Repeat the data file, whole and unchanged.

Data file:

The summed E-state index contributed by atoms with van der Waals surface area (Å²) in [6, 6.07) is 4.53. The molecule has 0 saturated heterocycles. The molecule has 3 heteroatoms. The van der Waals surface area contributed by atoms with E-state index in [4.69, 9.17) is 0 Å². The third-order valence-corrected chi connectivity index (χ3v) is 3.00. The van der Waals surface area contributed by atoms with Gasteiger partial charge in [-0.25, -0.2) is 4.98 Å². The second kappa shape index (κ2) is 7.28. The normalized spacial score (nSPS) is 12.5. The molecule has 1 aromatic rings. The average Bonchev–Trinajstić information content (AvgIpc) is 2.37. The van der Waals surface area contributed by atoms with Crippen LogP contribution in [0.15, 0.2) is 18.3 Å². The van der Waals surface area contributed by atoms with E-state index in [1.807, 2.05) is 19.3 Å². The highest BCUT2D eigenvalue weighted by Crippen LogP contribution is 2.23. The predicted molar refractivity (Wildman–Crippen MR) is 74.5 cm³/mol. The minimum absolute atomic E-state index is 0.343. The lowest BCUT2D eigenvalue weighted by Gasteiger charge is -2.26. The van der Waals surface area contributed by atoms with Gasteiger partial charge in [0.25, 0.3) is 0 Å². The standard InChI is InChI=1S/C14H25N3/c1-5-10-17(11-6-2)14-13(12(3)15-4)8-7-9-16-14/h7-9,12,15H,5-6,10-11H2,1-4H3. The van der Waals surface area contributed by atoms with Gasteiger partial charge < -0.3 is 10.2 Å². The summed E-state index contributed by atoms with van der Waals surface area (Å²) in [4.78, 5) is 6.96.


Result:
The summed E-state index contributed by atoms with van der Waals surface area (Å²) in [6, 6.07) is 4.53. The molecule has 0 saturated heterocycles. The molecule has 3 heteroatoms. The van der Waals surface area contributed by atoms with E-state index in [4.69, 9.17) is 0 Å². The third-order valence-corrected chi connectivity index (χ3v) is 3.00. The van der Waals surface area contributed by atoms with Gasteiger partial charge in [-0.25, -0.2) is 4.98 Å². The second kappa shape index (κ2) is 7.28. The normalized spacial score (nSPS) is 12.5. The molecule has 1 aromatic rings. The average Bonchev–Trinajstić information content (AvgIpc) is 2.37. The van der Waals surface area contributed by atoms with Crippen LogP contribution in [0.15, 0.2) is 18.3 Å². The van der Waals surface area contributed by atoms with E-state index in [1.807, 2.05) is 19.3 Å². The highest BCUT2D eigenvalue weighted by Crippen LogP contribution is 2.23. The predicted molar refractivity (Wildman–Crippen MR) is 74.5 cm³/mol. The minimum absolute atomic E-state index is 0.343. The lowest BCUT2D eigenvalue weighted by Gasteiger charge is -2.26. The van der Waals surface area contributed by atoms with Gasteiger partial charge in [0.25, 0.3) is 0 Å². The standard InChI is InChI=1S/C14H25N3/c1-5-10-17(11-6-2)14-13(12(3)15-4)8-7-9-16-14/h7-9,12,15H,5-6,10-11H2,1-4H3. The van der Waals surface area contributed by atoms with Gasteiger partial charge < -0.3 is 10.2 Å². The summed E-state index contributed by atoms with van der Waals surface area (Å²) in [4.78, 5) is 6.96.